Q: How can I save energy at home during the holidays?
A: The holidays can be a magical time when we come together with our loved ones to share food, gifts and quality time. It is also the most expensive time of year for many of us. Along with gifts, meals and travel comes colder weather and darker nights that lead to more electricity use and higher bills.
One way to reduce the financial burden of the most wonderful time of year is by implementing efficiency tips to use less energy and lower your monthly bills.
If you are hosting guests, your household will consume more electricity than normal. Be prepared with efficiency basics:
Program your thermostat to 68 degrees when you are home and dial it down 8 to 10 degrees when you leave the house or go to sleep.
Run the clothes washer on cold with full loads.
When not in use, turn off lights and the TV. Fully shut down computers and gaming systems instead of putting them in sleep or standby mode.
Lower the thermostat when guests are over or cooking food. Most gatherings happen in the center of the home, so save energy by turning the heat down in areas you are not using.
Whether you are making holiday treats or a feast, you can lower energy use in the kitchen.
Turn on the oven light to check food rather than opening the door. Every time the door is opened, the temperature inside drops by up to 25 degrees, according to the U.S. Department of Energy.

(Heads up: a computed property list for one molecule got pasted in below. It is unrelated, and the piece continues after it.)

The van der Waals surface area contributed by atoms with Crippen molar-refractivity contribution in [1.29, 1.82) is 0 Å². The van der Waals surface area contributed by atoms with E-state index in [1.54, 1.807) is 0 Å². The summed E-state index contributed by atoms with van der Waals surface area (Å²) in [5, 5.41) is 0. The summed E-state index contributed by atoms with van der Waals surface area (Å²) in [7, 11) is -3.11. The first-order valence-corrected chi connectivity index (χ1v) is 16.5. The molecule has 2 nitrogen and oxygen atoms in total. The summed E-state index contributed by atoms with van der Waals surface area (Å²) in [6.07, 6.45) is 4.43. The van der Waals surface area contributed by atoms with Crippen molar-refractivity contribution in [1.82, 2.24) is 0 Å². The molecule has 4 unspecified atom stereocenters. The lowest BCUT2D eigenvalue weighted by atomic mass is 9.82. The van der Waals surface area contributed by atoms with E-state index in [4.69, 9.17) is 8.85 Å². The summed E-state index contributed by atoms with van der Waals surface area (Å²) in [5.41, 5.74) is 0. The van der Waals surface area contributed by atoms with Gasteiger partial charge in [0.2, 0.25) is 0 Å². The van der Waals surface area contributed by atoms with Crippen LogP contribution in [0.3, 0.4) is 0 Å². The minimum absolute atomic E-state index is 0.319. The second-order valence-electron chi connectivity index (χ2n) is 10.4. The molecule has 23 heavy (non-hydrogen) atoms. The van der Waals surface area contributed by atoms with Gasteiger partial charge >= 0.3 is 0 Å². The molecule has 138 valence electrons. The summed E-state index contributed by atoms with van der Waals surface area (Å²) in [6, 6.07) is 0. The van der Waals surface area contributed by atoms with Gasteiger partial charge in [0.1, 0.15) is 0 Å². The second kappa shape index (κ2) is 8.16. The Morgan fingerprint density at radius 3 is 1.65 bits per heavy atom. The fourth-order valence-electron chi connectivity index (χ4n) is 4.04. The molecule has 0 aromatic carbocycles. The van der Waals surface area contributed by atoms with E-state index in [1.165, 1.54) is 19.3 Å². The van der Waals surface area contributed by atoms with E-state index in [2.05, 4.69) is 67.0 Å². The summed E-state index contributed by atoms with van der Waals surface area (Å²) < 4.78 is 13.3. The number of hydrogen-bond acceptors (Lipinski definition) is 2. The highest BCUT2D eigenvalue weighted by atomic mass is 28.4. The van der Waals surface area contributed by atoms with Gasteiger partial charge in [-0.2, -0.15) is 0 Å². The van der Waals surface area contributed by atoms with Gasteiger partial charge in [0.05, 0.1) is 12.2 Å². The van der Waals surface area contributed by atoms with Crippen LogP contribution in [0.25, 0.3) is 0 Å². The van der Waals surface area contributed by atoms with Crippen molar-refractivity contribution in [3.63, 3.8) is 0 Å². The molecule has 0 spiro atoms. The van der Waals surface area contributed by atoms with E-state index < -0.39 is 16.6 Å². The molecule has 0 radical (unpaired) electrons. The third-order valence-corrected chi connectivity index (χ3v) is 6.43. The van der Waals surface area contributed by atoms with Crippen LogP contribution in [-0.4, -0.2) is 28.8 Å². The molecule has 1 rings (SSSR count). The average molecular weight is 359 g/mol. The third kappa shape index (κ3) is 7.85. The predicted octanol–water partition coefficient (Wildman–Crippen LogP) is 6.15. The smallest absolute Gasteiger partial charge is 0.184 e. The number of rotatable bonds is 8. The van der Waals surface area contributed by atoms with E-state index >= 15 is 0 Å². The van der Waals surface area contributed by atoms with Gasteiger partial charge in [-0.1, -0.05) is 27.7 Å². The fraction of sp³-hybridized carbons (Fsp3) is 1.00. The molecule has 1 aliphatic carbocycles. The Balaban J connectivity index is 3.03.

Make use of a slow cooker, microwave, toaster oven or warming plate, which use less energy than an oven or stovetop. According to DOE, a toaster oven can save up to half the energy of the average electric stove over the same cooking time.
Let hot food cool to room temperature before placing it inside the refrigerator. This ensures you don’t increase the temperature inside your fridge and cause it to use more energy to cool down.
You can also take some of the stress and expense out of your holiday cooking by asking guests to bring a dish.
This year, switch to LEDs for holiday lighting. According to DOE, LED holiday lights consume at least 70% less energy than conventional incandescent light strands. It costs 27 cents to light a 6-foot tree for 12 hours a day for 40 days with LEDs compared to $10 for incandescent lights.
Pick up a few light timers so you don’t have to remember to unplug your lights every evening. You can also choose to upgrade to smart holiday lights that offer a wide range of app-controlled options, including time, colors, music and modes.
If visiting family and friends during the holidays, prepare your house to use less energy while you are away.
Water heating is the second-largest energy expense in your home, accounting for about 18% of your utility bill, according to DOE.
Switching your water heater to vacation mode will reduce wasted energy by keeping the water at a lower temperature.
If your water heater does not have vacation mode on the dial, adjust it to the lowest setting.
Set your home’s thermostat to around 55 degrees.
Instead of leaving on lights all day, consider upgrading a lamp or fixture to a smart lightbulb. This allows you to control lights from afar and set a schedule for the light to turn on and off.
Another option is to repurpose your holiday light timer for one of your living room lamps.
Ask Your Electric Utility
To mitigate the costs of the holidays for years to come, contact your electric utility and ask about special programs, such as budget billing, which lets you divide your annual energy costs into fixed monthly payments.
Your utility also may have energy-efficiency rebates for home appliances and lightbulbs.
Taking these actions can lead to happy holidays for years to come.